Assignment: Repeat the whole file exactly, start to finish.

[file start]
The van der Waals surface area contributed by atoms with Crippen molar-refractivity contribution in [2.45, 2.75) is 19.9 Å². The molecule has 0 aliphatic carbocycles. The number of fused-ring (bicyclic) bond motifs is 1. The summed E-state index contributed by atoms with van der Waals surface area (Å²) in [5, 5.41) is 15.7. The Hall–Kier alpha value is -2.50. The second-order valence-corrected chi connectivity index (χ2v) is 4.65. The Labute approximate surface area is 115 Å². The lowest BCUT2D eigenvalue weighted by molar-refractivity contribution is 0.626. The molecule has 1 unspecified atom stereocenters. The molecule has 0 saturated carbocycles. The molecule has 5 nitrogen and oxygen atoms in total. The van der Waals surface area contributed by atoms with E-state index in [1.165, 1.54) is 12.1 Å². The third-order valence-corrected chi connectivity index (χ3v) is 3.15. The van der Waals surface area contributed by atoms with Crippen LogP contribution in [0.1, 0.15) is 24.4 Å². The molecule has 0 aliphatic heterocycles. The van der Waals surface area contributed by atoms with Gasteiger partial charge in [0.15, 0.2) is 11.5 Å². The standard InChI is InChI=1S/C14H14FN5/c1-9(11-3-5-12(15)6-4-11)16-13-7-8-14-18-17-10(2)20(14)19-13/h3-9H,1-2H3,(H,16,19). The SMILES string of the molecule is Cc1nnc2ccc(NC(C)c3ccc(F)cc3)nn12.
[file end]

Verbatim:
The van der Waals surface area contributed by atoms with Crippen molar-refractivity contribution in [2.45, 2.75) is 19.9 Å². The molecule has 0 aliphatic carbocycles. The number of fused-ring (bicyclic) bond motifs is 1. The summed E-state index contributed by atoms with van der Waals surface area (Å²) in [5, 5.41) is 15.7. The Hall–Kier alpha value is -2.50. The second-order valence-corrected chi connectivity index (χ2v) is 4.65. The Labute approximate surface area is 115 Å². The lowest BCUT2D eigenvalue weighted by molar-refractivity contribution is 0.626. The molecule has 1 unspecified atom stereocenters. The molecule has 0 saturated carbocycles. The molecule has 5 nitrogen and oxygen atoms in total. The van der Waals surface area contributed by atoms with E-state index in [1.165, 1.54) is 12.1 Å². The third-order valence-corrected chi connectivity index (χ3v) is 3.15. The van der Waals surface area contributed by atoms with Crippen LogP contribution in [0.1, 0.15) is 24.4 Å². The molecule has 0 aliphatic heterocycles. The van der Waals surface area contributed by atoms with Gasteiger partial charge in [0.15, 0.2) is 11.5 Å². The standard InChI is InChI=1S/C14H14FN5/c1-9(11-3-5-12(15)6-4-11)16-13-7-8-14-18-17-10(2)20(14)19-13/h3-9H,1-2H3,(H,16,19). The SMILES string of the molecule is Cc1nnc2ccc(NC(C)c3ccc(F)cc3)nn12.